The other beach walk I did in June was on Havens Beach, which is public. I was collecting sea water for a performance when I came across a notice warning against contact with the water because of high bacteria levels. The scenery is beautiful but the element of toxicity is what informed the final work.

Most of the walks occurred in Manhattan, where I live. Two follow my regular routes - one goes over to East River and a small local park in February, the other to Central Park in May. I’m interested in Seneca Village, an African American settlement that was swept away to build Central Park, and the work relates to that history.

In March I followed the route of the Minetta Creek which no longer runs above ground. I’ve long been interested in “lost rivers” and previously made work about the Fleet and the Walbrook. (The Walbrook walk will be on Volume 2 of Soundwalkscapes which will cover July to December 2023). When I follow these lost rivers I usually carry some texts that I sing/speak: about the history, culture and function plus writings from the time when it existed as a river.

The only London walk I made for January- June Soundwalkscapes was at the Barbican in April. I like its Brutalist concrete and it’s interesting to sing there. I was mainly concerned with the acoustics: flat or textured concrete, curves and hollow spaces. Plus splendidly creaky escalators.

AC: I’m curious as to your thoughts on hands-on vs hands-off approaches to field recording. Less than a minute into ‘Soundwalkscapes’ some post- or pre-production is clearly afoot (I hear two Vivs!) - still, the original recordings serve as the foundation to the end. Could you talk about your process of composition and the moments when you make those decisions?

Viv Corringham: That’s an interesting question! Actually I’ve never considered myself a field recordist. I don’t have high-quality equipment and I don’t spend time waiting for certain sounds or positioning the microphone in a particular way. I simply walk through an environment and interact with it vocally, recording as I go with binaural mics.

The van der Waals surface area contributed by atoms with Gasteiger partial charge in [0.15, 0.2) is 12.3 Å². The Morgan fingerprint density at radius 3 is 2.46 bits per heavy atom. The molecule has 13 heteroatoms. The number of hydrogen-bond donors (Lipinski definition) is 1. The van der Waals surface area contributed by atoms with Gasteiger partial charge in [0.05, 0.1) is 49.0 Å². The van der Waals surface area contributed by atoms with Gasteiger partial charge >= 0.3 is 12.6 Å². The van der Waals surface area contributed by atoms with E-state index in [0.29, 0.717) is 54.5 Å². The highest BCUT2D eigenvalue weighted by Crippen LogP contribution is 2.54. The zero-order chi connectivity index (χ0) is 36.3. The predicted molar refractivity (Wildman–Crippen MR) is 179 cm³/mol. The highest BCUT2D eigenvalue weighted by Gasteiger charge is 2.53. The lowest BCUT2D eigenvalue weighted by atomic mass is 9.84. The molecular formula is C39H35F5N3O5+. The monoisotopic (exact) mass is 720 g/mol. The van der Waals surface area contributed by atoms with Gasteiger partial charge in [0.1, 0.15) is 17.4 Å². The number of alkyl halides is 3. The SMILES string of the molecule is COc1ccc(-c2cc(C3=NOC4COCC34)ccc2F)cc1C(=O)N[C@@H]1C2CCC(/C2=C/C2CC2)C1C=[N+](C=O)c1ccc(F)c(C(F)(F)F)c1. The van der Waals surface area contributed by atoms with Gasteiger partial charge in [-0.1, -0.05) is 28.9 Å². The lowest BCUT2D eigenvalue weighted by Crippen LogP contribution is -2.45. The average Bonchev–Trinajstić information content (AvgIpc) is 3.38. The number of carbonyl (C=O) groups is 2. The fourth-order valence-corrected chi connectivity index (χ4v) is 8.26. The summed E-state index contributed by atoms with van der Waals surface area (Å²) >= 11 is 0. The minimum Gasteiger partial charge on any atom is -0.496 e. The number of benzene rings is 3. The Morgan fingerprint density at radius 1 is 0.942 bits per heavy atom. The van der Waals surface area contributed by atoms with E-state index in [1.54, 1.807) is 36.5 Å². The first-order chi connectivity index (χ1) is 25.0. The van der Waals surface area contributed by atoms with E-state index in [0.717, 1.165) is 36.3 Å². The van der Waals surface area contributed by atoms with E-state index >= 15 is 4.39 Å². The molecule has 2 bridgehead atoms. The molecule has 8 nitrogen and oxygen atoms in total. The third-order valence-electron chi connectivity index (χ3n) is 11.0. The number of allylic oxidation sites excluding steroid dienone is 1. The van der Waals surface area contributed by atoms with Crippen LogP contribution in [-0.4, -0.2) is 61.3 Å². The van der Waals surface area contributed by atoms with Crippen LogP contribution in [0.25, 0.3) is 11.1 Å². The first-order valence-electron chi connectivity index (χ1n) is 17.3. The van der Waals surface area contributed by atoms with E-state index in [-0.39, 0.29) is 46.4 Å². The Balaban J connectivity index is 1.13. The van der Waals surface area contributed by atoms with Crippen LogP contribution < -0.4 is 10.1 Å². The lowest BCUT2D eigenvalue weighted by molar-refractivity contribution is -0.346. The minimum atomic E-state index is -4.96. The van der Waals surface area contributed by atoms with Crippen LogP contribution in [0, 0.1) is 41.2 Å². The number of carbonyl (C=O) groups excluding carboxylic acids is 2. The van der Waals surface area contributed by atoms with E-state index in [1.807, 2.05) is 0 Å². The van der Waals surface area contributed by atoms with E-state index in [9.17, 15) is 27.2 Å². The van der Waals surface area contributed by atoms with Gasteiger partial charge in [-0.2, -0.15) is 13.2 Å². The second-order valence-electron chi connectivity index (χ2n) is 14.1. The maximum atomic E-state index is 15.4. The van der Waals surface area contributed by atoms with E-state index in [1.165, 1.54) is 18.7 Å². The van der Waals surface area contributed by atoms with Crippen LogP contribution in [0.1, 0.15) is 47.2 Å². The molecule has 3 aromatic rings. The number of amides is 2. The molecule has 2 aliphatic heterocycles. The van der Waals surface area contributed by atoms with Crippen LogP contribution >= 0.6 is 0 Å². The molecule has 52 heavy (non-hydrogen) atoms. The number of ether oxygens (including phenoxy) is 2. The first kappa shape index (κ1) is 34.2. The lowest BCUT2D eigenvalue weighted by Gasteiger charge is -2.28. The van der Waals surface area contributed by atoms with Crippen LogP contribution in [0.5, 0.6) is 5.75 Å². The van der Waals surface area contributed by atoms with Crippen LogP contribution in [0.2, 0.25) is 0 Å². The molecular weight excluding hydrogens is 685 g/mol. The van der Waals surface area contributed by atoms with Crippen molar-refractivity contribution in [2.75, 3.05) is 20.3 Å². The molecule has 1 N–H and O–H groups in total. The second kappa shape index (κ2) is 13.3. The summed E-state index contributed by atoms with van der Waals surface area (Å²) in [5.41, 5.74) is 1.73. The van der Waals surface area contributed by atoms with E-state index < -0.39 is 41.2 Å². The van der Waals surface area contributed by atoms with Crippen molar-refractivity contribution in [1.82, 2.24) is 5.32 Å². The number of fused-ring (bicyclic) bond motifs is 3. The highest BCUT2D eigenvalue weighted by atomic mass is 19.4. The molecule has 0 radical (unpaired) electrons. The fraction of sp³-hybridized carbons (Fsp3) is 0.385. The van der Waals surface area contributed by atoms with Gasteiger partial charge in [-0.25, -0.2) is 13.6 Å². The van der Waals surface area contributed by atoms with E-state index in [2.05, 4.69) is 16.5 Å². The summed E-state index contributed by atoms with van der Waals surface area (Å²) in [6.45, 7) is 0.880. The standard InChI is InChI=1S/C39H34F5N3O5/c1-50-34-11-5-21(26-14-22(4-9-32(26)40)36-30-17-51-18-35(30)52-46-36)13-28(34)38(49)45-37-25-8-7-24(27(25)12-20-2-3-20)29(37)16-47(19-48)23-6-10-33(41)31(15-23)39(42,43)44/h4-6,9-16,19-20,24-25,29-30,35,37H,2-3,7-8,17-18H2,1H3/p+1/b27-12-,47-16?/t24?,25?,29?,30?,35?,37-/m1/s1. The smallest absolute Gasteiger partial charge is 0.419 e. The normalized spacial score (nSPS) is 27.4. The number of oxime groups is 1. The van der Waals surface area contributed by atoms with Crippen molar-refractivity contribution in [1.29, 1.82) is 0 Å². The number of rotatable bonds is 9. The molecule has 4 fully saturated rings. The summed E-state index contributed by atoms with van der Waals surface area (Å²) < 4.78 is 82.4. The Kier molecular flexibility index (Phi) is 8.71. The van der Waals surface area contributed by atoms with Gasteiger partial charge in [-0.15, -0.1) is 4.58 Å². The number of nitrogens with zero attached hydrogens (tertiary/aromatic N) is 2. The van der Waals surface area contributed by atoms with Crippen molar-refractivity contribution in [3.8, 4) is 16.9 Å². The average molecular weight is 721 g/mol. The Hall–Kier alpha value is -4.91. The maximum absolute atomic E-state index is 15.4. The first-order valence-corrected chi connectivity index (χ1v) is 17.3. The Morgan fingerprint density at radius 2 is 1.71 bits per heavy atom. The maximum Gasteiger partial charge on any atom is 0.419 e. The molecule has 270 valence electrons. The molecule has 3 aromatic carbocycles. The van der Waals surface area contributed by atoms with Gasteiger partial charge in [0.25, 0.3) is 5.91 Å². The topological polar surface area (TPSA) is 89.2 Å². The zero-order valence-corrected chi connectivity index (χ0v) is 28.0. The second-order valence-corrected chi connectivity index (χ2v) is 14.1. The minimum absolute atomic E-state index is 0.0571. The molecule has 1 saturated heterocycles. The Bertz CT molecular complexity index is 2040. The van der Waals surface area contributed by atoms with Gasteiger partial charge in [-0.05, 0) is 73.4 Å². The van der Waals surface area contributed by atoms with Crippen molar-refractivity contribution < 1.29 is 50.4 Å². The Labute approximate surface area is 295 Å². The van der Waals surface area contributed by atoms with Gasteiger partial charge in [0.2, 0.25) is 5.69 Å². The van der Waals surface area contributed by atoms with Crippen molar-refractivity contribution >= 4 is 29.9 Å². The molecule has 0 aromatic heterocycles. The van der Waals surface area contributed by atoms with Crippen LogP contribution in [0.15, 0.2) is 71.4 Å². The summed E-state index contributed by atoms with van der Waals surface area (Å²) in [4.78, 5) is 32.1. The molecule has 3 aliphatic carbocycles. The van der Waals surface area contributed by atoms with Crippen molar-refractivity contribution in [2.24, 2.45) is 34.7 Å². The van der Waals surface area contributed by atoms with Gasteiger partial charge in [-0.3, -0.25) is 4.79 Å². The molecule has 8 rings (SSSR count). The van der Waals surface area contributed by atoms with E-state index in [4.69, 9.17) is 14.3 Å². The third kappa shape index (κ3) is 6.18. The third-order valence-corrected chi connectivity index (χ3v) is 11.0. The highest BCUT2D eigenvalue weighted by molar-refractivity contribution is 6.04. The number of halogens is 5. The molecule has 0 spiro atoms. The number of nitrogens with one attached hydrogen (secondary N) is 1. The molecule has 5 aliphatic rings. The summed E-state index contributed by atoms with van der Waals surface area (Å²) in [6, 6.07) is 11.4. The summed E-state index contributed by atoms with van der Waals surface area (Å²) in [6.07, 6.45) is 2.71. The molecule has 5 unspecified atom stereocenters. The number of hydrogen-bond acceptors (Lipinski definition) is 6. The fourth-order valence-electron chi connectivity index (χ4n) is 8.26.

However, I hadn’t added electronic processing to environmental recordings until this project. I always felt that the sounds were interesting enough as they were and didn’t need me messing about with them. But for Soundwalkscapes I was often walking through very heavy traffic in New York and I made the decision to modify its relentless, full-spectrum density by playing with some time-stretching and pitch-shifting. As for layering my vocal recordings, I started doing this with Shadow-walks 20 years ago. I recorded all the vocal layers as I walked. This was a decision made as I re-trod a person’s route and felt I needed several voices at a certain place to relate to something the person had said or a particular mood or sensation that had occurred there. I always recorded the voice without listening to the ones I had already done, which often created some dissonances when combined, which I found interesting. Until recently all my soundwalking work used only recordings made on the walk, and this was a deliberate decision.

Sound Studio 80s
In Soundwalkscapes I added vocals in post-production. I also used electronic processing on them. In live improvised music gigs I’ve long used guitar pedals or iPad apps, but before the pandemic I had never used any vocal effects in soundwalk work. Then, when Shadow-walks had to change to an “at home” version and people were describing their walks to me, I was imagining and responding to them from my workroom. It seemed pointless not to use all my tools, especially as some of their walks had a dream-like quality which seemed well-served by minimal, strange electronic vocals. I continued this approach in Soundwalkscapes, which was always intended as a project where post-production would be quite important: making the soundscape from the soundwalk.

AC: I like those methods and that you’re not shy to use them.

There are a couple of specific passages I’d like to ask you about. On track 2 (Carl Schurz Park) there’s a weird section around 2:30 with a guy saying “celebrate”, and kids shouting. What’s going on there?

What about on track 4 (Barbican Estate), at the beginning you are singing along with this high pitched drone, that’s such an odd sound, any idea what that is?

Viv Corringham: On track 2, I can’t actually hear the word “celebrate”, but what’s happening is quite amusing. A sports teacher (I presume) is working with lots of very young infants and trying to get each of them to kick a football into a line of miniature goals at the far side of the tiny playing area. He encourages them to shout “goal” when they get there. But before they even kick the ball, nearly half the kids have fallen over and most of the rest are heading in the wrong direction.

On track 4, I’m walking past a huge construction site at Moorgate. I’m on one of the Barbican “highwalks” and getting the full force of machines, sirens and beeping lorries reversing. They blend together in a way that interests me - I’ve always enjoyed singing with building sites.

AC: A unique soundscape in a part of the city I always find odd!

You mentioned the second volume of this project, and your walks for the remainder of the year including one on the lost river Walbrook. What can you tell us about how the project developed over the course of 2023? Was there any evolution in your approach or your thinking? And in January 2024 did you just… stop? What was that like?